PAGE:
- Scrivener requires Windows XP, Vista, 7, 8.1 or 10 (32 or 64 bit) with DirectX.
- 1GB RAM - 1ghz processor - 100mb disk space - 1024 x 768 screen
- Internet connection (required for a one-time activation process, prior to registration).
|Recommended System Requirements:|
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My wife and I are both writing novels in Scrivener. The program is just fantastic. Everything you need to organize, research and write a novel is included in the functionality of the program and doing so gets all your materials, ideas, outlines, text, etc., in one place. I could spend hours describing the cool features in Scrivener which boost creativity and productivity. The program is simply amazing, and the value per dollar for this relatively inexpensive program is off the rails.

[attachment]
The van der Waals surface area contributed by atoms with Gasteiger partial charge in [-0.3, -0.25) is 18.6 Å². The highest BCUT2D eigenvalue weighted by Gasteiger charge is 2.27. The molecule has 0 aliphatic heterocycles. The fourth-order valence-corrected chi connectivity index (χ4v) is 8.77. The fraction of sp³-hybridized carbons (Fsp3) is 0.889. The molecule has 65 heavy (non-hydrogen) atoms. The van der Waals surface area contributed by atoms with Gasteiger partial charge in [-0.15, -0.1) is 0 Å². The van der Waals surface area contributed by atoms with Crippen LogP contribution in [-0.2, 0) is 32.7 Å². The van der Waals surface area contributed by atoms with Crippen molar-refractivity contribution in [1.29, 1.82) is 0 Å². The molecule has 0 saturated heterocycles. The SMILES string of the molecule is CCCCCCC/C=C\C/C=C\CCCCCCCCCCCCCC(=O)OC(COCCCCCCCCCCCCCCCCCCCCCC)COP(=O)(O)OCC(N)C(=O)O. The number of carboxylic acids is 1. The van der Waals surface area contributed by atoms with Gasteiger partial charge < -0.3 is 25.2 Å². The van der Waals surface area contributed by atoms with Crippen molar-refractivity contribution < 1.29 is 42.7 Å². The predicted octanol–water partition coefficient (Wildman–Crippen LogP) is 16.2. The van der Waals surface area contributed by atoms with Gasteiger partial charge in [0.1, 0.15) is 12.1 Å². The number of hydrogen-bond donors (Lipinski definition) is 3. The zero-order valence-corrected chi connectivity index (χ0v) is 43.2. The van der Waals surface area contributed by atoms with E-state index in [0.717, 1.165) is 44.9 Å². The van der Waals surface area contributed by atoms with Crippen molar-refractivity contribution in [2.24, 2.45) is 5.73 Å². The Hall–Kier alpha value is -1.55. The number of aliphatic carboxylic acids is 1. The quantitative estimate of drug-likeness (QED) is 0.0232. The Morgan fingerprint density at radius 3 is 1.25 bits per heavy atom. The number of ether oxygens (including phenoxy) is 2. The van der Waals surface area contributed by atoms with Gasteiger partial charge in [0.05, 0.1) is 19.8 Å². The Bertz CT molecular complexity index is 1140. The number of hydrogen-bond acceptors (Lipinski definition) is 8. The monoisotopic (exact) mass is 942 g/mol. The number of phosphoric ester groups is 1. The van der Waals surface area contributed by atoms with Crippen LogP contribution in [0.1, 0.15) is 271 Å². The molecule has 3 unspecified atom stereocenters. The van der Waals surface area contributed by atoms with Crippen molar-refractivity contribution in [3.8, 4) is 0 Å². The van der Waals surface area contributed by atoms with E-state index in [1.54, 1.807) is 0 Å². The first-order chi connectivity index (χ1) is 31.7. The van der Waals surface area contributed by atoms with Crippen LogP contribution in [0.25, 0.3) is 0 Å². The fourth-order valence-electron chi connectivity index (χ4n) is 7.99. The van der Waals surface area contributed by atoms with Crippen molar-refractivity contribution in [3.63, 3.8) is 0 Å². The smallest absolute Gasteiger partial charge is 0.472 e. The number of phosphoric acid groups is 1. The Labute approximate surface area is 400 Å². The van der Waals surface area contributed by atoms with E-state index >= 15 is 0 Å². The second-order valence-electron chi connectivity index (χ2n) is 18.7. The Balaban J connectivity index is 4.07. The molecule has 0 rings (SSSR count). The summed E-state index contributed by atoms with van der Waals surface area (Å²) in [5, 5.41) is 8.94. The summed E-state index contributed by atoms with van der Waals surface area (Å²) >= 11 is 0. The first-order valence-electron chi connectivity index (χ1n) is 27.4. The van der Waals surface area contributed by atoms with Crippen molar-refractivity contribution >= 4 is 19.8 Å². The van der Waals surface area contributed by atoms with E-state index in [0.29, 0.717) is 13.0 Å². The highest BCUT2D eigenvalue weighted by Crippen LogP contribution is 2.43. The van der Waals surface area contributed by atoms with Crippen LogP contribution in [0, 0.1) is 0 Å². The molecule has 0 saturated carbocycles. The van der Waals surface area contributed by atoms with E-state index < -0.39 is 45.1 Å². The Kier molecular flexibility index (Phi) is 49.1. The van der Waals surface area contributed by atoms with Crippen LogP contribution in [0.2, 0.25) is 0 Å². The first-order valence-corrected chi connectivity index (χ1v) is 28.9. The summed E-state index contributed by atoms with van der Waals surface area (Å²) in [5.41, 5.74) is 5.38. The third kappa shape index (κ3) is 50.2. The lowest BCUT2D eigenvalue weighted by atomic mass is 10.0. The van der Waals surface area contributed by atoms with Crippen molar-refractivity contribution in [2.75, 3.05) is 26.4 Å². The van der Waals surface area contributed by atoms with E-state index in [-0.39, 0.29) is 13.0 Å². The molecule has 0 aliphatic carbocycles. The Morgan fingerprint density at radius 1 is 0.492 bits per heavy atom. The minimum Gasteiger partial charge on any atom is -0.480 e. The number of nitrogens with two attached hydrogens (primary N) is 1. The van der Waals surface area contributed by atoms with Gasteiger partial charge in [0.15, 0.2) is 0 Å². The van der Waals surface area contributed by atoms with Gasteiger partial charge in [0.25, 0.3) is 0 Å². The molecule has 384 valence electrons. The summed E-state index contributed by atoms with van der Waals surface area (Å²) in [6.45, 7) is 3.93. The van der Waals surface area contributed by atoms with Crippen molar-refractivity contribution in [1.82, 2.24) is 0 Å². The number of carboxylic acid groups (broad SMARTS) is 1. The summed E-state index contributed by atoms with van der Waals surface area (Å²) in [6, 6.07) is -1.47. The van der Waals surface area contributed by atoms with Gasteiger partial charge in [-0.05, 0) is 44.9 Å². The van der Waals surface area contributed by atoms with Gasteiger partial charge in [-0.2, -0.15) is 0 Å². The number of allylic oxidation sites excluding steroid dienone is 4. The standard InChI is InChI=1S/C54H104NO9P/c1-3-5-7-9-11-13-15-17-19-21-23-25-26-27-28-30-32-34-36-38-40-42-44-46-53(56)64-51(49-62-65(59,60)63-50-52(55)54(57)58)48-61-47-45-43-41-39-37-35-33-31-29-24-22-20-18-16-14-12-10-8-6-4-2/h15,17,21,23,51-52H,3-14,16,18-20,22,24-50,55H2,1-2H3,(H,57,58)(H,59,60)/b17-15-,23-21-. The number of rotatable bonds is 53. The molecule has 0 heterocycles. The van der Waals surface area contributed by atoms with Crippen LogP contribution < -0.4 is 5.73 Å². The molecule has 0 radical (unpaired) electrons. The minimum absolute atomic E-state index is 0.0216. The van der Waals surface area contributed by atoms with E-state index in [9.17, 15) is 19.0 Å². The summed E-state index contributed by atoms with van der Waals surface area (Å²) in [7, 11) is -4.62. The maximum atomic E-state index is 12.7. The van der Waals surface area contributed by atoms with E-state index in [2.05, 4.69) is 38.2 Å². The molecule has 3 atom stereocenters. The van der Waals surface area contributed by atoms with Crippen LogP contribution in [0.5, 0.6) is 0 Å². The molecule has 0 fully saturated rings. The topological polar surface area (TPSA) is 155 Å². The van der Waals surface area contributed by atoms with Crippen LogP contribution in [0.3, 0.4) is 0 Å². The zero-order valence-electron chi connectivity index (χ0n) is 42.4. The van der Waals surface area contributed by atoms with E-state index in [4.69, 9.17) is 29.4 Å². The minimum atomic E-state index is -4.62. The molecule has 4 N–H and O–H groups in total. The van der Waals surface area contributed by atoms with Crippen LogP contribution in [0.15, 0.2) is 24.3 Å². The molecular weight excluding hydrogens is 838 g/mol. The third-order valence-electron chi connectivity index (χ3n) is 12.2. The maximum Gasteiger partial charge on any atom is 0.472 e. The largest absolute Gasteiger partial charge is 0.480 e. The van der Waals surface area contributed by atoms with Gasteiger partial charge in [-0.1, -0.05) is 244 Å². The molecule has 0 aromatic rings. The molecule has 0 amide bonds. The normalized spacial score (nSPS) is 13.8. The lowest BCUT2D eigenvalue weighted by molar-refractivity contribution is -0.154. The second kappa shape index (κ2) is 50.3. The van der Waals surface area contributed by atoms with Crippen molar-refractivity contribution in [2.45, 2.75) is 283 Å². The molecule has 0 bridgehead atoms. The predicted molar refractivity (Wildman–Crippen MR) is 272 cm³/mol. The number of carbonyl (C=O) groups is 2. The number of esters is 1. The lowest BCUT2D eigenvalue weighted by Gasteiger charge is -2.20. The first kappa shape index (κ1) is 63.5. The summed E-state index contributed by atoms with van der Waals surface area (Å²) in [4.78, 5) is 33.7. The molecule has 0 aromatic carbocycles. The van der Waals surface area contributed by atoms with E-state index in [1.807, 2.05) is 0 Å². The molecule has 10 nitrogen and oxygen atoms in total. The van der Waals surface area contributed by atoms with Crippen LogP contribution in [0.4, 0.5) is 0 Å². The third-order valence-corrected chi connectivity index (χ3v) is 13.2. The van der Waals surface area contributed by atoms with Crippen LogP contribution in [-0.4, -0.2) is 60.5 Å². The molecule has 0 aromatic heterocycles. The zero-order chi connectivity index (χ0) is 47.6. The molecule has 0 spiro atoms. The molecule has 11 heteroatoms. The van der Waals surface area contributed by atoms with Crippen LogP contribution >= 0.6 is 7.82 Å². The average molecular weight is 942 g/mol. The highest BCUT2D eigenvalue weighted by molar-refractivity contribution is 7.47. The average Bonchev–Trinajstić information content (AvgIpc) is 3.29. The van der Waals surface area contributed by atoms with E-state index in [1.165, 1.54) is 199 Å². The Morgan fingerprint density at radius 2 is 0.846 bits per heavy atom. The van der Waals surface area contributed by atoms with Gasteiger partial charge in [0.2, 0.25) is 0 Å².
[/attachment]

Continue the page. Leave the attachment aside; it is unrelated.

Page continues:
The thing to understand about Scrivener is that it's a chunk-based writing system. It's for people who write in chunks, or scenes, which is, actually, most people. Unlike a linear program such as Microsoft Word, in which you start typing and then keep going until you get to the end of the work, in Scrivener, you can work on little (or big) chunks of stuff, separately. There are several key advantages of this approach. You can work on stuff in any order - if you have a cool idea for a chapter that isn't coming up for 300 more pages, you can just go work on it while the idea's fresh, and then it'll just sit in its spot, wherever you have it placed in your outline. It also allows you to move stuff around easily. For instance, if you've written 20 scenes, and decide that scene 12 should really be the first scene, you can just drag it to the beginning. You can combine multiple scenes into one, or split a scene up into multiple scenes and then move them around. So, it's kind of a modular approach to writing a long document. Scrivener has an absolutely amazing "corkboard" mode, where each scene gets pinned to a virtual index card, which can then be labeled (with a scene description, a title, etc.). In corkboard mode, you can move the index cards around at will - and the text pinned to the cards moves around with them. In this way, you can quickly reorganize and restructure entire chapters or the whole book from a high-level outlining view; then, at any time, you can click on an index card and dive back into the scene's text. It's very flexible, fast, and helpful.